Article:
Byron had gone to New York City for business on Wednesday and wasn't due back until late Friday night. A trip of 550 miles is about an eleven hour drive on a good day, so we were probably going to travel overnight on Friday. Friday morning, Byron decided to bow out of his meeting and see how quickly he could get home. Thanks to USAirways, he managed to get home early enough for us to leave at 3:00 PM Friday afternoon. We arrived at Byron's parents around 2:00 AM and went straight to bed. We were fortunate that Byron's parents live in the next town over from where we needed to be, so we had a place to stay. We had a big day coming.
On Saturday morning, we were on time, 11:00 AM sharp, when the lawyer came running out of the building (we had never met her before) and said that they weren't quite ready and could we come back in a half hour....and the birth mom had brought the babies with her. That was unexpected!
Byron and I were very nervous to begin with and waiting another half an hour seemed like an eternity to us. We drove to the church we had attended when we lived in town, intending to "hide out" and wait. Our pastor from years before was there (unusual for a Saturday), and we had an opportunity to speak with him concerning why we had suddenly appeared. Just talking with him was a comfort. This was the pastor that had performed our wedding ceremony ten years prior, and he had also baptized me into the Christian faith. Byron had served as organist at the church for many years.
We returned to the attorney's office in due time. We were introduced to the birth mom and noted that she was holding one girl and her attorney was holding the other. After the introductions were made, her attorney suggested that the birth mom let us hold the babies. I held Abigail and Byron held Emily. The attorneys left for a while so that we - the birth mom, the babies, and Byron and I - could all talk in privacy.
The birth mom was very nervous (as we also were). Her questions to us were questions about our ability to provide for the girls and whether we would tell them that they were adopted. We assured her that we would take care of both of those things and she seemed comfortable with that. She shared with us that she had thought of an open adoption, but did not think she could emotionally handle it and asked if we would send pictures occasionally. Of course we agreed. She finally said that she needed to talk to her attorney and left the room, leaving us with the babies. She was gone for a good long time and during that time both babies fell asleep in our arms. Interestingly, both babies were contentedly sighing in their sleep and Byron and I thought that was so neat since I come from a family of "sighers."
There is nothing quite so amazing as having a small baby fall asleep in your arms - particularly one that you have just met. Byron hummed many hymns to Emily, including "The King of Love My Shepherd Is (St. Columba)" as well as other songs, like "Always" ("I'll be loving you, always...."). Emily and Abigail remember those tunes to this day. We had not expected even to see the girls, but there we were, holding them while they slept.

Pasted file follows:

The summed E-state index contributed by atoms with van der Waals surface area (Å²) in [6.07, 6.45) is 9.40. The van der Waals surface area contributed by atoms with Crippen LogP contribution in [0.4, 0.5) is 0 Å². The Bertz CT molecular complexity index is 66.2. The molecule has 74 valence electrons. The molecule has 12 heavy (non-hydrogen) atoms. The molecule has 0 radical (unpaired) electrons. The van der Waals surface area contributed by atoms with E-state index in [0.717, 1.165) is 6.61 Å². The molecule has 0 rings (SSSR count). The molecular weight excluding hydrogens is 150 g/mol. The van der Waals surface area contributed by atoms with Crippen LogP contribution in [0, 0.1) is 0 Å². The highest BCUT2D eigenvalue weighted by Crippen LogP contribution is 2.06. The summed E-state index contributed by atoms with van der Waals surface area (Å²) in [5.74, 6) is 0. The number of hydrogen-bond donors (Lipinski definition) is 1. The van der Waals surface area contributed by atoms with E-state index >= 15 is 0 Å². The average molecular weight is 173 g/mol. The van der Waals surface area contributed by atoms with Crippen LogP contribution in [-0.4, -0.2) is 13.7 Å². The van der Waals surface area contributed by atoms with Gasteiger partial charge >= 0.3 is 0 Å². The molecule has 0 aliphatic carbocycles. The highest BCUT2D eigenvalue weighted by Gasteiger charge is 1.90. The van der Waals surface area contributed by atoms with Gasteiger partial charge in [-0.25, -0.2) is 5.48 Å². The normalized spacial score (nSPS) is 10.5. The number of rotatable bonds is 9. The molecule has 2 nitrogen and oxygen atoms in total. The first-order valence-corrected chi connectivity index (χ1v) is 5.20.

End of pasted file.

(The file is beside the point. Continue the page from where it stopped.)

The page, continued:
The birth mom's attorney returned and said that she was pretty confident but wanted to wait to sign any papers. We were also told that we were free to visit the babies any time we wanted to at Faith and Mark's home. The entire meeting took about an hour and a half - just an hour and a half. And now our lives would be changed forever.
Byron and I spent Sunday afternoon (the following day) with the babies. We talked long and hard about what it would mean to adopt these children. We were unsure at that point about their medical situations and whether they would ever be so-called "normal." They had a flattening to the back of their heads, they were 13 months old and could not even sit up on their own. They were behind in every standard development milestone. They both were very distant and were unable to make eye contact very much although Emily would with Byron when he sang to her.
We had been given the name of a pediatrician from the area where we now live who specializes in working with children who are adopted from overseas orphanages. I called her and spoke at length with her about the future of these children. Medical records were overnighted as soon as our attorney gave us permission to see them. Faith had arranged with the birth mom for the babies to see her (Faith's) pediatrician and they were having blood work done, chromosome and neurological testing and a CAT scan to see if the flattening had done any damage to their brains.
During this period, Byron had to return home to work as he had only a limited amount of vacation time. I remained at my in-laws and spent every afternoon and evening with the babies. On Wednesday of that following week, the plan was to have Faith, the birth mom, and I bring the babies to the pediatrician for their shots. At the last minute, the birth mom called and said she would be late. Faith and I decided that we couldn't be late for the appointment because Emily had a rash that we needed to find out about. We went to the pediatrician and the birth mom decided that since she was late that she would just go back home. This gave me an opportunity to talk to the pediatrician without feeling uncomfortable about describing the situation.